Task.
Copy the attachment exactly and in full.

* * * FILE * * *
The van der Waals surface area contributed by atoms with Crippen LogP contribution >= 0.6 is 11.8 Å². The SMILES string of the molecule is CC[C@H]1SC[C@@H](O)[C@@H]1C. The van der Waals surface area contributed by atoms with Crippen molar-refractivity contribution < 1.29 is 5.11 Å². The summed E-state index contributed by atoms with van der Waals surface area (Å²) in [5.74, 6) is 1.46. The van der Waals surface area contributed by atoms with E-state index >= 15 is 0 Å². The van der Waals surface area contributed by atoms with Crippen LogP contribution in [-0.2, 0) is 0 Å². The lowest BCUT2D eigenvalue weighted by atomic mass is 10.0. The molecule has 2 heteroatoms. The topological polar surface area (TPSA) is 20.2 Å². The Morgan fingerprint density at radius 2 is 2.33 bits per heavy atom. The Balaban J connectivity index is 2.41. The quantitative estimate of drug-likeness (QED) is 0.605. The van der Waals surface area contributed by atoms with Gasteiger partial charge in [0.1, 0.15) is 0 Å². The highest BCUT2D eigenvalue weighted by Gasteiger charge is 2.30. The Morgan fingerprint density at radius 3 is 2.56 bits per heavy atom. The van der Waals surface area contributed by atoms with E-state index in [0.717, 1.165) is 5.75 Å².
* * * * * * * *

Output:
The van der Waals surface area contributed by atoms with Crippen LogP contribution >= 0.6 is 11.8 Å². The SMILES string of the molecule is CC[C@H]1SC[C@@H](O)[C@@H]1C. The van der Waals surface area contributed by atoms with Crippen molar-refractivity contribution < 1.29 is 5.11 Å². The summed E-state index contributed by atoms with van der Waals surface area (Å²) in [5.74, 6) is 1.46. The van der Waals surface area contributed by atoms with E-state index >= 15 is 0 Å². The van der Waals surface area contributed by atoms with Crippen LogP contribution in [-0.2, 0) is 0 Å². The lowest BCUT2D eigenvalue weighted by atomic mass is 10.0. The molecule has 2 heteroatoms. The topological polar surface area (TPSA) is 20.2 Å². The Morgan fingerprint density at radius 2 is 2.33 bits per heavy atom. The Balaban J connectivity index is 2.41. The quantitative estimate of drug-likeness (QED) is 0.605. The van der Waals surface area contributed by atoms with Gasteiger partial charge in [0.1, 0.15) is 0 Å². The highest BCUT2D eigenvalue weighted by Gasteiger charge is 2.30. The Morgan fingerprint density at radius 3 is 2.56 bits per heavy atom. The van der Waals surface area contributed by atoms with E-state index in [0.717, 1.165) is 5.75 Å².